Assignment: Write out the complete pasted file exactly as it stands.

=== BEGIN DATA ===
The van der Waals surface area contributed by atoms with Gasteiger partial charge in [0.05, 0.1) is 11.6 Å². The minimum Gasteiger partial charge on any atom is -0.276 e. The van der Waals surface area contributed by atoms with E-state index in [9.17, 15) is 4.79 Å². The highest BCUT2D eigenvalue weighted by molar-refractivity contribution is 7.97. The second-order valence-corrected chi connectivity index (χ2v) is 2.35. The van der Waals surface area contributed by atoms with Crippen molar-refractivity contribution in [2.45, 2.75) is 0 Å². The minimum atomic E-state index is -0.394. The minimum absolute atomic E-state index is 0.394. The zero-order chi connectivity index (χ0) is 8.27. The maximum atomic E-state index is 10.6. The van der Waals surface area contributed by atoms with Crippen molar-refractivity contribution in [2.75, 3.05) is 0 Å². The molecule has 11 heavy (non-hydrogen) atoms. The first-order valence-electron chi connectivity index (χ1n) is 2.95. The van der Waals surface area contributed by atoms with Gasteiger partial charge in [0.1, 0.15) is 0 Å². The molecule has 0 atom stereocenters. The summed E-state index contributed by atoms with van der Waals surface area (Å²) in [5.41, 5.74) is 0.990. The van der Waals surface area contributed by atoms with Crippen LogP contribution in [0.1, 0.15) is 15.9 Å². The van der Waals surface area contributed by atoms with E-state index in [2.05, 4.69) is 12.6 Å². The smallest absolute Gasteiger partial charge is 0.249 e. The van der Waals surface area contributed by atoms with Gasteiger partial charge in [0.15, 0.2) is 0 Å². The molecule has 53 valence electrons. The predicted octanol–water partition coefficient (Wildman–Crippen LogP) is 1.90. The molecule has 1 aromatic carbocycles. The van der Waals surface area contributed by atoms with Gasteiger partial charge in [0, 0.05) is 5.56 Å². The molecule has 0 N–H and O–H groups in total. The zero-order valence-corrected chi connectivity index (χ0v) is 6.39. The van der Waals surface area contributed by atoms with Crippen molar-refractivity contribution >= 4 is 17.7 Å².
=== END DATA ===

The van der Waals surface area contributed by atoms with Gasteiger partial charge in [0.05, 0.1) is 11.6 Å². The minimum Gasteiger partial charge on any atom is -0.276 e. The van der Waals surface area contributed by atoms with E-state index in [9.17, 15) is 4.79 Å². The highest BCUT2D eigenvalue weighted by molar-refractivity contribution is 7.97. The second-order valence-corrected chi connectivity index (χ2v) is 2.35. The van der Waals surface area contributed by atoms with Crippen molar-refractivity contribution in [2.45, 2.75) is 0 Å². The minimum atomic E-state index is -0.394. The minimum absolute atomic E-state index is 0.394. The zero-order chi connectivity index (χ0) is 8.27. The maximum atomic E-state index is 10.6. The van der Waals surface area contributed by atoms with Crippen molar-refractivity contribution in [2.75, 3.05) is 0 Å². The molecule has 11 heavy (non-hydrogen) atoms. The first-order valence-electron chi connectivity index (χ1n) is 2.95. The van der Waals surface area contributed by atoms with Gasteiger partial charge in [0.1, 0.15) is 0 Å². The molecule has 0 atom stereocenters. The summed E-state index contributed by atoms with van der Waals surface area (Å²) in [5.41, 5.74) is 0.990. The van der Waals surface area contributed by atoms with Crippen LogP contribution in [0.1, 0.15) is 15.9 Å². The van der Waals surface area contributed by atoms with E-state index in [2.05, 4.69) is 12.6 Å². The smallest absolute Gasteiger partial charge is 0.249 e. The van der Waals surface area contributed by atoms with Gasteiger partial charge in [0.15, 0.2) is 0 Å². The molecule has 53 valence electrons. The predicted octanol–water partition coefficient (Wildman–Crippen LogP) is 1.90. The molecule has 1 aromatic carbocycles. The van der Waals surface area contributed by atoms with Gasteiger partial charge in [0, 0.05) is 5.56 Å². The molecule has 0 N–H and O–H groups in total. The zero-order valence-corrected chi connectivity index (χ0v) is 6.39. The van der Waals surface area contributed by atoms with Crippen molar-refractivity contribution >= 4 is 17.7 Å².